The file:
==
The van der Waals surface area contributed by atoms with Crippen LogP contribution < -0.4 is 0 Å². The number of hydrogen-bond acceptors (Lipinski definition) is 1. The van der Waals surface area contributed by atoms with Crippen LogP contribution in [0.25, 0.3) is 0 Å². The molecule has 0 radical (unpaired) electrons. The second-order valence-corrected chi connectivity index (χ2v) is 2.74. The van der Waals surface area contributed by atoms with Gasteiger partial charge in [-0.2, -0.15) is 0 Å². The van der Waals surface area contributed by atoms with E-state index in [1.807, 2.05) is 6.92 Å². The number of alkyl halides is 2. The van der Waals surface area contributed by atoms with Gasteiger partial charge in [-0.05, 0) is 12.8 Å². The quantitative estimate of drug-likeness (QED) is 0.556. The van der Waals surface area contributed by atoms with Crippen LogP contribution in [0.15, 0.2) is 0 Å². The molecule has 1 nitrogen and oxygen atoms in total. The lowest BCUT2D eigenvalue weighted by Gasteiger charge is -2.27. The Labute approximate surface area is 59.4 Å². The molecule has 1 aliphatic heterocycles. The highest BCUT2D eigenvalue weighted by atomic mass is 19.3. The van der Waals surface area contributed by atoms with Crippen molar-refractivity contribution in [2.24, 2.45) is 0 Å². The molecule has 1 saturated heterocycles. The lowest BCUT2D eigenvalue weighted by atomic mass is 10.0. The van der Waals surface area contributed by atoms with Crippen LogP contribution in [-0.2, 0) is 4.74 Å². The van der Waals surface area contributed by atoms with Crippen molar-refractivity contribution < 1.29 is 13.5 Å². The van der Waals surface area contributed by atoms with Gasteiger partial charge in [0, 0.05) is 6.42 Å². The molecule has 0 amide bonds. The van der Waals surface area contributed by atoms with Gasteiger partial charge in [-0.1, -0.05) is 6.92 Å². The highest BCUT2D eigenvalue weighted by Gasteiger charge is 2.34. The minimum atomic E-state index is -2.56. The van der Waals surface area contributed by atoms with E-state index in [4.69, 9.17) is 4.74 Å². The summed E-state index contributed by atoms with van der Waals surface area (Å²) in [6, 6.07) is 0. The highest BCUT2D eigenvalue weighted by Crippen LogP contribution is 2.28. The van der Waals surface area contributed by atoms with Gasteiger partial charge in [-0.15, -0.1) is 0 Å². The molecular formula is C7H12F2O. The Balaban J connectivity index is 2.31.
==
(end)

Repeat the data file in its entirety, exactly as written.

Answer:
The van der Waals surface area contributed by atoms with Crippen LogP contribution < -0.4 is 0 Å². The number of hydrogen-bond acceptors (Lipinski definition) is 1. The van der Waals surface area contributed by atoms with Crippen LogP contribution in [0.25, 0.3) is 0 Å². The molecule has 0 radical (unpaired) electrons. The second-order valence-corrected chi connectivity index (χ2v) is 2.74. The van der Waals surface area contributed by atoms with Gasteiger partial charge in [-0.2, -0.15) is 0 Å². The van der Waals surface area contributed by atoms with E-state index in [1.807, 2.05) is 6.92 Å². The number of alkyl halides is 2. The van der Waals surface area contributed by atoms with Gasteiger partial charge in [-0.05, 0) is 12.8 Å². The quantitative estimate of drug-likeness (QED) is 0.556. The van der Waals surface area contributed by atoms with Crippen LogP contribution in [0.15, 0.2) is 0 Å². The molecule has 1 nitrogen and oxygen atoms in total. The lowest BCUT2D eigenvalue weighted by Gasteiger charge is -2.27. The Labute approximate surface area is 59.4 Å². The molecule has 1 aliphatic heterocycles. The highest BCUT2D eigenvalue weighted by atomic mass is 19.3. The van der Waals surface area contributed by atoms with Crippen molar-refractivity contribution in [2.24, 2.45) is 0 Å². The molecule has 1 saturated heterocycles. The lowest BCUT2D eigenvalue weighted by atomic mass is 10.0. The van der Waals surface area contributed by atoms with Crippen LogP contribution in [-0.2, 0) is 4.74 Å². The van der Waals surface area contributed by atoms with Crippen molar-refractivity contribution < 1.29 is 13.5 Å². The van der Waals surface area contributed by atoms with Gasteiger partial charge in [0, 0.05) is 6.42 Å². The molecule has 0 amide bonds. The van der Waals surface area contributed by atoms with Gasteiger partial charge in [-0.1, -0.05) is 6.92 Å². The highest BCUT2D eigenvalue weighted by Gasteiger charge is 2.34. The minimum atomic E-state index is -2.56. The van der Waals surface area contributed by atoms with E-state index in [4.69, 9.17) is 4.74 Å². The summed E-state index contributed by atoms with van der Waals surface area (Å²) in [6, 6.07) is 0. The highest BCUT2D eigenvalue weighted by Crippen LogP contribution is 2.28. The van der Waals surface area contributed by atoms with Gasteiger partial charge in [-0.15, -0.1) is 0 Å². The molecular formula is C7H12F2O. The Balaban J connectivity index is 2.31.